Shemittah: A Restrained and Wild Love

Rabbi Aviva Richman

Parashat BeHar

Shemittah (the sabbatical year) is considered one of the hardest mitzvot. The Torah itself is aware of the impracticality, particularly around Yovel (the Jubilee year), when people will wonder what they will eat after neglecting agriculture for two years in a row.1 It seems impossible that the system of Shemittah and Yovel was practiced ever in Temple times. As for the post-Temple period, a major theme in Rabbinic teachings about Shemittah is how one who is observing Shemittah should interface with someone who is not—thus revealing that many (most?) Jews were unable or unwilling to exercise this level of restraint.2 But the mitzvah might not only be about inculcating discipline to the extreme. We can also understand Shemittah and Yovel as mitzvot meant to inculcate an extreme love.

Many mitzvot ask us to exercise discipline.3 But few require us to be in an ongoing state of disciplined restraint for a whole year. Shemittah requires us to hold back constantly, day in day out, for 12 months. A midrash in Vayikra Rabbah describes being in this constant state of mitzvah for so long as super-human: it makes us like angels.

ויקרא רבה א:א

(תהלים קג:כ) "[בָּרְכוּ ה' מַלְאָכָיו] גִּבֹּרֵי כֹחַ עֹשֵׂי דְבָרוֹ [לִשְׁמוֹעַ בְּקוֹל דְּבָרוֹ]", בַּמֶּה הַכָּתוּב מְדַבֵּר, אָמַר רַבִּי יִצְחָק בְּשׁוֹמְרֵי שְׁבִיעִית הַכָּתוּב מְדַבֵּר, בְּנֹהַג שֶׁבָּעוֹלָם אָדָם עוֹשֶׂה מִצְוָה לְיוֹם אֶחָד, לְשַׁבָּת אֶחָת, לְחֹדֶשׁ אֶחָד, שֶׁמָּא לִשְׁאָר יְמוֹת הַשָּׁנָה, וְדֵין חָמֵי חַקְלֵיהּ בָּיְרָה כַּרְמֵיהּ בָּיְרָה וְיָהֵב אַרְנוֹנָא וְשָׁתִיק, יֵשׁ לְךָ גִּבּוֹר גָּדוֹל מִזֶּה.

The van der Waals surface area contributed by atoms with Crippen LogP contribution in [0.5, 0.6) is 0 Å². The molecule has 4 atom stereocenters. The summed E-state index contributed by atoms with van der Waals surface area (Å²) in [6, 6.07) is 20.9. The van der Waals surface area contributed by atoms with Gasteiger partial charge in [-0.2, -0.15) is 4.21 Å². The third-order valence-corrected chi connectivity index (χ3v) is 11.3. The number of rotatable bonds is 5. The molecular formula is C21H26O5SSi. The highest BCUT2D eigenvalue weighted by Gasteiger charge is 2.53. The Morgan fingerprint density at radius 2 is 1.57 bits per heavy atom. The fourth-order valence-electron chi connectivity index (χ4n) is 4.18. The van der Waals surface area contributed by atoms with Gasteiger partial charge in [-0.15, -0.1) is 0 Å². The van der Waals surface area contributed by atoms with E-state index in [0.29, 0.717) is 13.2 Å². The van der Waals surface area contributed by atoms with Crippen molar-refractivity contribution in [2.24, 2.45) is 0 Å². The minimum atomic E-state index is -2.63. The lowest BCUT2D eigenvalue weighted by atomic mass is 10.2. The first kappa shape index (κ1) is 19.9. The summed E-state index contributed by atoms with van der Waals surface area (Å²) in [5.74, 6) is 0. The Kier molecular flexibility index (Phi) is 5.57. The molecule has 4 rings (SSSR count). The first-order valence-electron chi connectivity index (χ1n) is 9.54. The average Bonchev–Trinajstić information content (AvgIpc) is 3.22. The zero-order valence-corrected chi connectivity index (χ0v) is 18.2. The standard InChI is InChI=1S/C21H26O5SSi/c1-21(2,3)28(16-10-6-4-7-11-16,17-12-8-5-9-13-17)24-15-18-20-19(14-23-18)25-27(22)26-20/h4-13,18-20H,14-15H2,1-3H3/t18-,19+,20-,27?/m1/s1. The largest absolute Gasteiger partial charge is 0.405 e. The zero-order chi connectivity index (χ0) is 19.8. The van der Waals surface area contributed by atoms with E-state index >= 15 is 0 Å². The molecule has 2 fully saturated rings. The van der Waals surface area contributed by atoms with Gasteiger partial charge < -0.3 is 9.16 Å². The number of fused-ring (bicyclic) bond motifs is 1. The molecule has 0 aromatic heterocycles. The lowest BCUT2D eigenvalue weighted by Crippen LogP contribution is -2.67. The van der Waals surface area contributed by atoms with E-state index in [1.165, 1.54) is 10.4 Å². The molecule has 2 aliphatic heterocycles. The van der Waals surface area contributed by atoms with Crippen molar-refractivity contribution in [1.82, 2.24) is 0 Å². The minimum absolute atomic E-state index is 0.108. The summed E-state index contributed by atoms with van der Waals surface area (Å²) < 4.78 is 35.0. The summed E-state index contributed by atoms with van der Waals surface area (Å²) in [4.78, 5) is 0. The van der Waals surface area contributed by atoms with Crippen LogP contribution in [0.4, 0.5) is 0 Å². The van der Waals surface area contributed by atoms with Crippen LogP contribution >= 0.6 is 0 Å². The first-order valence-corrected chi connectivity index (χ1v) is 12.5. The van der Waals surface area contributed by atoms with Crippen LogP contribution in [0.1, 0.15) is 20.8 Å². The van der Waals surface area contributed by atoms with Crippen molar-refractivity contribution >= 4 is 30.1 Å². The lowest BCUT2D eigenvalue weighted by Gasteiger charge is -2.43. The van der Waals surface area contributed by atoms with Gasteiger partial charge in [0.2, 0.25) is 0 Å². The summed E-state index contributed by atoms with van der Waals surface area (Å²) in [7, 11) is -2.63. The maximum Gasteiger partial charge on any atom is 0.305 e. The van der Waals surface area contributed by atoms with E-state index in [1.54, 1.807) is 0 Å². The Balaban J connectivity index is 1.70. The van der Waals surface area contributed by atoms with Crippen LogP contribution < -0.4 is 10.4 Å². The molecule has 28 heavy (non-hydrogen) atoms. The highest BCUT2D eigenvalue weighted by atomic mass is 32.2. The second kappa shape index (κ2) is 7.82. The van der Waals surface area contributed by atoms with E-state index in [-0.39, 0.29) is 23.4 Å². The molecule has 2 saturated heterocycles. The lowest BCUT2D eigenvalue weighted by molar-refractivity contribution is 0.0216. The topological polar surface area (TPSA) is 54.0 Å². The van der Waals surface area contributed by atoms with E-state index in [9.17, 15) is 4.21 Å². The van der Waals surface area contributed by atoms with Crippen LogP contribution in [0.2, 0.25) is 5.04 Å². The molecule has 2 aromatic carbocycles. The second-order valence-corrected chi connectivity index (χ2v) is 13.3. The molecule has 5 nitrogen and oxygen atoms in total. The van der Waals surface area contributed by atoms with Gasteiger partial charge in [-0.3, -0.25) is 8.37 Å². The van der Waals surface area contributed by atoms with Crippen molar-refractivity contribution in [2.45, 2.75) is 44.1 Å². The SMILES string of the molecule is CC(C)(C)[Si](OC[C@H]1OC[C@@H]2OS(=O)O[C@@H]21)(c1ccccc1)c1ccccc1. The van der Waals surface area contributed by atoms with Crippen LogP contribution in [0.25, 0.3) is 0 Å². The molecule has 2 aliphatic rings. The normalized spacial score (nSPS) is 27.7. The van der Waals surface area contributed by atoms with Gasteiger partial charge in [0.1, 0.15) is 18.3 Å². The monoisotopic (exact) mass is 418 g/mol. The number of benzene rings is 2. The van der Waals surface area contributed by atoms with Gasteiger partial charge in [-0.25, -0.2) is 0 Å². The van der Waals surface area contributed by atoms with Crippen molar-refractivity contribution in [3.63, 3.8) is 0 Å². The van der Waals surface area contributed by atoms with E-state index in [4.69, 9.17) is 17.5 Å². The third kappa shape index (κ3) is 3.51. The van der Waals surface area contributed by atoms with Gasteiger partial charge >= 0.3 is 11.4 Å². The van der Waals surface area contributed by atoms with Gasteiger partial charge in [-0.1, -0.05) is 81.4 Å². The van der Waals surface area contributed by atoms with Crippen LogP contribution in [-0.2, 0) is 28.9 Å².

Vayikra Rabbah 1:1

“[Bless God, God’s angels—]heroes of strength, who do God’s word, [to hear the voice of God’s word]” (Psalm 103:20). About what is Scripture speaking? Said Rabbi Yitzhak: Scripture speaks of those who keep Shemittah. Usually, a person does a mitzvah for one day, for one week, for one month—but not the other days of the year. But this one sees their field barren, their vineyard barren, and gives the Roman tax in silence. Is there a greater hero than this?


The verse in Psalms is clearly speaking of angels (מלאכים), but midrash applies it to people—people who demonstrate great strength (גבורי כח). The ability to hold yourself back from tending to your source of income for a whole year, even as you have to pay (unjust) taxes, is nothing short of heroic. Most mitzvot are not so demanding, asking us to restrain ourselves for a much more fleeting interval. The strength described here is not the aggressive might of a battle but an inner strength, as we battle against our own desires and instincts.4

This kind of restraint blurs the boundaries of our humanity as we leap towards the angelic. Angels have to hold back. Like the angels God silenced at the sea, admonishing them “How can you sing when my creations are drowning in the sea?” we sometimes have to restrain our emotional responses (Talmud Bavli Megillah 10b). Ironically, God silenced the angels at exactly the moment that Israel sang their song of the sea, and their very human song explicitly celebrated those drowning Egyptians. There is a stark divide between angels and humans in this scene. For Israel this was the exact opposite of a moment for restraint: it was catharsis, an emotional release. Yet, in the reception history of this midrash, later interpreters demand that we too be like the angels.5 We have to check our emotional instincts and take stock of a fuller picture: we restrain our joy on Passover, as we do not recite a full Hallel for most of the holiday, and remove wine from our cups.6 This restraint of emotion is akin to the stoic landowner who watches silently as others reap the fruits of their labor. As humans who strive to be angels, we cannot afford to be overly consumed by our own interests or our own narrative, no matter how redemptive it might feel.